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130320-N-DU438-360 EAST CHINA SEA (March 20, 2013) — The last five CH-46E Sea Knight helicopters, assigned to Marine Medium Helicopter Squadron (HMM) 262, prepare to launch from the flight deck of the forward-deployed amphibious assault ship USS Bonhomme Richard (LHD 6). Their departure and flyover marks the last time the CH-64E Sea Knight helicopter will embark aboard Bonhomme Richard. (U.S. Navy photo by Mass Communication Specialist 2nd Class Betsy Knapper/Released)
"Sea Knights" Depart Bonhomme Richard One Last Time 
By Mass Communication Specialist 2nd Class Betsy Knapper, Amphibious Squadron 11 Public Affairs 
USS BONHOMME RICHARD, At Sea - Ten CH-46E Sea Knight medium-lift tandem rotor transport helicopters, assigned to Marine Medium Helicopter Squadron (HMM) 262, departed the forward-deployed amphibious assault ship USS Bonhomme Richard (LHD 6) for the final time March 20.

Known colloquially as the "Phrog," the Sea Knight has been used in all U.S. Marine combat and peacetime environments since its introduction in 1964, and will be replaced with the MV-22 Osprey tiltrotor aircraft.

The Sea Knights have been conducting missions from Bonhomme Richard since the ship's commissioning 15 years ago.

Lt. Col. Aaron Wells, HMM-262's commanding officer, has been flying the "Phrog" since 1994.

"The CH-46 has been my bread and butter for 20 years now, and will be my sun-down as it moves to the end of its time," said Wells. "It's been in pretty much every mission that we have done as Marines since it came online during the Vietnam War."

According to Wells, some of the same Sea Knights in HMM-262 were used in the Vietnam War. Production stopped in the '70s, so it's not a newly-built version of the aircraft.

The Marine Corps has been maintaining and upgrading parts of the Sea Knight such as the avionics, navigation system and communications to keep them up to pace, but the basic parts of the aircraft are the same ones that have been flying for 50 years.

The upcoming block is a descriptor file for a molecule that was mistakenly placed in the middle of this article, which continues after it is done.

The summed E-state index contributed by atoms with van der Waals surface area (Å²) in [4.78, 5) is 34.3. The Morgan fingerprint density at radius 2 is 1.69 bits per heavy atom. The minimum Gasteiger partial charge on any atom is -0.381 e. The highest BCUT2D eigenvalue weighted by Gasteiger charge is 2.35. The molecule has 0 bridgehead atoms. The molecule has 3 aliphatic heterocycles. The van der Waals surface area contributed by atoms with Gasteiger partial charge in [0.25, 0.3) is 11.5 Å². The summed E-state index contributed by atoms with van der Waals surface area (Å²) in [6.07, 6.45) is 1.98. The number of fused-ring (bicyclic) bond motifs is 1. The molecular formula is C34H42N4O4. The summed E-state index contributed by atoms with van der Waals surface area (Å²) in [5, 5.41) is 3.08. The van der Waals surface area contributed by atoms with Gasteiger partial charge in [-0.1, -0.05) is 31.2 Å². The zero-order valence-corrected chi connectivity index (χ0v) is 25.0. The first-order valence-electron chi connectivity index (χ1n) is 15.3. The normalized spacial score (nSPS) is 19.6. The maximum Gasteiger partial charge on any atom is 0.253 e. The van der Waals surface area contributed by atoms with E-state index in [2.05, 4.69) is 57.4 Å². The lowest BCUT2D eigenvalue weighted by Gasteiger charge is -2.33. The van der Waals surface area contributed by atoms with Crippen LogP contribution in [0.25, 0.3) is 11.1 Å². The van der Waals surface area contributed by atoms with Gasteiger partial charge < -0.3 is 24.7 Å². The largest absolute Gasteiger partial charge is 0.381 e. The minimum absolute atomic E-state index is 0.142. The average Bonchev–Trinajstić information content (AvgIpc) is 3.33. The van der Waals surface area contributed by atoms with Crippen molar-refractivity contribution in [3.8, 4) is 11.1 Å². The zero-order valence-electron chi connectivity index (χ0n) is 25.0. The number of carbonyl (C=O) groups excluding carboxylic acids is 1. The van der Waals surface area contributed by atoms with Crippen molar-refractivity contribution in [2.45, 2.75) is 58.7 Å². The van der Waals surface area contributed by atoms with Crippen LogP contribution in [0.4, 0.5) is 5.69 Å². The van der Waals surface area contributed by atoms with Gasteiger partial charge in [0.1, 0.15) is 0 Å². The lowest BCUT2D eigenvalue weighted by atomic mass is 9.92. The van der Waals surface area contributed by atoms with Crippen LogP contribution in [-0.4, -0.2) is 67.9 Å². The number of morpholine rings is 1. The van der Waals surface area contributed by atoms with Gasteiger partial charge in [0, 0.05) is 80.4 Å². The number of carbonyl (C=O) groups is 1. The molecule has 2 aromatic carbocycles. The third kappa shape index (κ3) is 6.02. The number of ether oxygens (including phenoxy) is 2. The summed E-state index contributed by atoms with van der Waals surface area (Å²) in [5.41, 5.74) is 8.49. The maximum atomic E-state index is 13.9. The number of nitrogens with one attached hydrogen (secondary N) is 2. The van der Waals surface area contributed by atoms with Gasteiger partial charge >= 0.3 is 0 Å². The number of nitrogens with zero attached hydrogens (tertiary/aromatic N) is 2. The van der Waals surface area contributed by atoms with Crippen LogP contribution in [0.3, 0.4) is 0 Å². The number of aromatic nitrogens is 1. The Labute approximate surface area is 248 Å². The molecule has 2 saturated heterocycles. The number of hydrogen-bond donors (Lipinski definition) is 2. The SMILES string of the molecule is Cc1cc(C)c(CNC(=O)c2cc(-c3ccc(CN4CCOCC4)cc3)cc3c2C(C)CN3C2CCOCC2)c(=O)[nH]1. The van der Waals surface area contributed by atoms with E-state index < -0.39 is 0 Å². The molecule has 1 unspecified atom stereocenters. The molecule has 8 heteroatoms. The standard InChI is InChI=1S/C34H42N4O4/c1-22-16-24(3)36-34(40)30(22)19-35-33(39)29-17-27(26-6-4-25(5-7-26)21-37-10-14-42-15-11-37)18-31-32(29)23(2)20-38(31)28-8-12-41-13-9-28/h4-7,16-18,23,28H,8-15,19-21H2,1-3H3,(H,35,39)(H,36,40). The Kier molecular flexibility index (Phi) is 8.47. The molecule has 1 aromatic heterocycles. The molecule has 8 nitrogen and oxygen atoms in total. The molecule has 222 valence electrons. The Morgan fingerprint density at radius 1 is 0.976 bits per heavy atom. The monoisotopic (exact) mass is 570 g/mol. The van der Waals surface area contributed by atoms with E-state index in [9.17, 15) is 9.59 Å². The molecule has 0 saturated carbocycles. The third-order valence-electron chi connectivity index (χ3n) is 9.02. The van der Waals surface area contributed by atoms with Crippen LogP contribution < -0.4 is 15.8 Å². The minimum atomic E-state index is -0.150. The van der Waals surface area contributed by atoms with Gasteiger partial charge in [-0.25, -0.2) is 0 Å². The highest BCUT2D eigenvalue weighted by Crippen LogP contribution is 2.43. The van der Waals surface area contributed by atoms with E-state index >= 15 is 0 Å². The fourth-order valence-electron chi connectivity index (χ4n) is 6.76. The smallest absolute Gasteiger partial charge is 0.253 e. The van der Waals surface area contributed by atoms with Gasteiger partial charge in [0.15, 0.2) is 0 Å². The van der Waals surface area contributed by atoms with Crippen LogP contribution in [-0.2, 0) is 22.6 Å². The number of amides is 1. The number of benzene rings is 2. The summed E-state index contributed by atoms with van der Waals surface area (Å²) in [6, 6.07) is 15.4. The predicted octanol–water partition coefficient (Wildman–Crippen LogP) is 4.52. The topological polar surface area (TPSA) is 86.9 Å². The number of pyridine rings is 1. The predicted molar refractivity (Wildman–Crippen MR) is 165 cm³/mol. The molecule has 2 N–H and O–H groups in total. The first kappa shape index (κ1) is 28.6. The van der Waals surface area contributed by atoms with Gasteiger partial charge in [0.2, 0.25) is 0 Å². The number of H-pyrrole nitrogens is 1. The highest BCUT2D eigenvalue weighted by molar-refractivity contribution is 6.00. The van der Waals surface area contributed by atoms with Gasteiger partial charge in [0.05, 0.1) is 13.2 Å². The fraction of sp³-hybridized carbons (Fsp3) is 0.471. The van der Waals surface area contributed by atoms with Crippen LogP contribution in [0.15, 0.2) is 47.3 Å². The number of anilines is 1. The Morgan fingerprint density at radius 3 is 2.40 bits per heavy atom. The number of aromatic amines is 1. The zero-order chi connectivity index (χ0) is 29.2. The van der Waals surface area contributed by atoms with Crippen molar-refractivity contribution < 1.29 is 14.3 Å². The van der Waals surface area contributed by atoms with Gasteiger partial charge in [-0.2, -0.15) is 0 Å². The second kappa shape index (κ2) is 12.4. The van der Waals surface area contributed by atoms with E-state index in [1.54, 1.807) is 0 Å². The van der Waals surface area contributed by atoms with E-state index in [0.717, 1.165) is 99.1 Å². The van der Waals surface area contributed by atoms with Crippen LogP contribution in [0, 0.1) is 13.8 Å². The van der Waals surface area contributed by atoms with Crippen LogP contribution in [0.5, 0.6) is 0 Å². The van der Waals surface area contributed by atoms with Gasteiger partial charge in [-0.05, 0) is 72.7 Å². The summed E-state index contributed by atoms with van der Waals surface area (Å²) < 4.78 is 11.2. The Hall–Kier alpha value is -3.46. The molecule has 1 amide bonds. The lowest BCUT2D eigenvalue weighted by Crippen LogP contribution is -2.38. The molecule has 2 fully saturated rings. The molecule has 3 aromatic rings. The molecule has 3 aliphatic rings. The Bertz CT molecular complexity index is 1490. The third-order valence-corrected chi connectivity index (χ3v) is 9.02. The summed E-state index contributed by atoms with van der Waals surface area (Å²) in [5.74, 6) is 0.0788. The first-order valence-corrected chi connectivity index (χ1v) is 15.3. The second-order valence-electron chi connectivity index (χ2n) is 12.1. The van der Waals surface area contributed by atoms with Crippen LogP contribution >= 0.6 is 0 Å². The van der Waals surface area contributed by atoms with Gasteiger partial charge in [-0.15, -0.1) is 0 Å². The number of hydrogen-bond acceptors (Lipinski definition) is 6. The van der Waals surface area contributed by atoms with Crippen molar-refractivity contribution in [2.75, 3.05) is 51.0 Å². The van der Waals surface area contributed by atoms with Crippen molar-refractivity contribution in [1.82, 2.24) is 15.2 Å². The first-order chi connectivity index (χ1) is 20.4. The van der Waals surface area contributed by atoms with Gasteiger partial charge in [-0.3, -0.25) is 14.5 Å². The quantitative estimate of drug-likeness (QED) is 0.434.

"Its truly an honor to be part of that history and legacy," said Wells.

Its longevity as a reliable airframe has led to such mantra as "phrogs phorever" and "never trust a helicopter under 30."

"I've been watching the Sea Knight from a number of different flight decks for a long time," said Cmdr. Hans Sholley, Bonhomme Richard's air boss. "It's a sad day to see the last phrog leave because this ship was built around a 12-phrog squadron. It's like a part of this ship will be leaving. But they've had a remarkable longevity, and it's time for the MV-22 to come on."

In March 2006, HMM-263 was deactivated and designated VMM-263 to serve as the first MV-22 squadron. The replacement process is expected to continue through the other medium helicopter squadrons into 2014.

According to Wells, HMM-262 will designate in late summer or fall 2013 through the process of slowly ramping down the CH-46s as the MV-22s come on line.

"It's been a wonderful aircraft and done amazing things for the Marine Corps," said Wells. "I think it is a highly reliable, very forgiving and very capable platform that will remain a Marine Corps history legend."

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